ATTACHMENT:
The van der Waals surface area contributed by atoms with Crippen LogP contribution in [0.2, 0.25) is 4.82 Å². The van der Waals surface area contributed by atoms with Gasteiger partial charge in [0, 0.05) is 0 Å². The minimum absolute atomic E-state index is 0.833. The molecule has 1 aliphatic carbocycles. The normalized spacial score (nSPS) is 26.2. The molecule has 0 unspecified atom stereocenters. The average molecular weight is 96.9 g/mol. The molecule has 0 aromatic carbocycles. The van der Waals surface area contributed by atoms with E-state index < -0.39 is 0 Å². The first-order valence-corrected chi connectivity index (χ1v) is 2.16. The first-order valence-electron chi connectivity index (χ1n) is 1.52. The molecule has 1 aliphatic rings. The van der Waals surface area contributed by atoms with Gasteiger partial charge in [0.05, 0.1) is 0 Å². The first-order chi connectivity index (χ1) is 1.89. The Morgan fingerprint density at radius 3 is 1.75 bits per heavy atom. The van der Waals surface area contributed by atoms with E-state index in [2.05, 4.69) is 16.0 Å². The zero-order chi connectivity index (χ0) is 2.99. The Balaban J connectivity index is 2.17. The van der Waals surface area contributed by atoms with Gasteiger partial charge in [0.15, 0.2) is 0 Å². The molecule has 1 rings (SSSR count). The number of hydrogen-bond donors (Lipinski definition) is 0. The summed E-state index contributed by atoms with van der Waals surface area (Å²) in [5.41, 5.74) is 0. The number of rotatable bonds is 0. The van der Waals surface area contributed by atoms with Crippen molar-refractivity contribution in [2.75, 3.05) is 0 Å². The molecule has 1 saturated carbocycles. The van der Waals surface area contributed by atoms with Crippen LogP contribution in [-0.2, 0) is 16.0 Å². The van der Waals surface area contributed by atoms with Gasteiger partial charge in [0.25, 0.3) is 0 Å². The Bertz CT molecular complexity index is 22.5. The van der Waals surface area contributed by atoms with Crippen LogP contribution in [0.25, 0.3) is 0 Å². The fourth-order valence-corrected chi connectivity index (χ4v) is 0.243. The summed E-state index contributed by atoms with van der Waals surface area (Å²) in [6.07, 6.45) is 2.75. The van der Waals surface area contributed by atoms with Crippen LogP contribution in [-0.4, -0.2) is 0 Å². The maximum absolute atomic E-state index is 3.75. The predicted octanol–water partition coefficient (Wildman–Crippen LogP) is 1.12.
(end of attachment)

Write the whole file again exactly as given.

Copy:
The van der Waals surface area contributed by atoms with Crippen LogP contribution in [0.2, 0.25) is 4.82 Å². The van der Waals surface area contributed by atoms with Gasteiger partial charge in [0, 0.05) is 0 Å². The minimum absolute atomic E-state index is 0.833. The molecule has 1 aliphatic carbocycles. The normalized spacial score (nSPS) is 26.2. The molecule has 0 unspecified atom stereocenters. The average molecular weight is 96.9 g/mol. The molecule has 0 aromatic carbocycles. The van der Waals surface area contributed by atoms with E-state index < -0.39 is 0 Å². The first-order valence-corrected chi connectivity index (χ1v) is 2.16. The first-order valence-electron chi connectivity index (χ1n) is 1.52. The molecule has 1 aliphatic rings. The van der Waals surface area contributed by atoms with Gasteiger partial charge in [0.05, 0.1) is 0 Å². The first-order chi connectivity index (χ1) is 1.89. The Morgan fingerprint density at radius 3 is 1.75 bits per heavy atom. The van der Waals surface area contributed by atoms with E-state index in [2.05, 4.69) is 16.0 Å². The zero-order chi connectivity index (χ0) is 2.99. The Balaban J connectivity index is 2.17. The van der Waals surface area contributed by atoms with Gasteiger partial charge in [0.15, 0.2) is 0 Å². The molecule has 1 rings (SSSR count). The number of hydrogen-bond donors (Lipinski definition) is 0. The summed E-state index contributed by atoms with van der Waals surface area (Å²) in [5.41, 5.74) is 0. The number of rotatable bonds is 0. The van der Waals surface area contributed by atoms with Crippen molar-refractivity contribution in [2.75, 3.05) is 0 Å². The molecule has 1 saturated carbocycles. The van der Waals surface area contributed by atoms with Crippen LogP contribution in [-0.2, 0) is 16.0 Å². The van der Waals surface area contributed by atoms with Gasteiger partial charge in [0.25, 0.3) is 0 Å². The Bertz CT molecular complexity index is 22.5. The van der Waals surface area contributed by atoms with Crippen LogP contribution in [0.25, 0.3) is 0 Å². The fourth-order valence-corrected chi connectivity index (χ4v) is 0.243. The summed E-state index contributed by atoms with van der Waals surface area (Å²) in [6.07, 6.45) is 2.75. The van der Waals surface area contributed by atoms with Crippen LogP contribution in [-0.4, -0.2) is 0 Å². The maximum absolute atomic E-state index is 3.75. The predicted octanol–water partition coefficient (Wildman–Crippen LogP) is 1.12.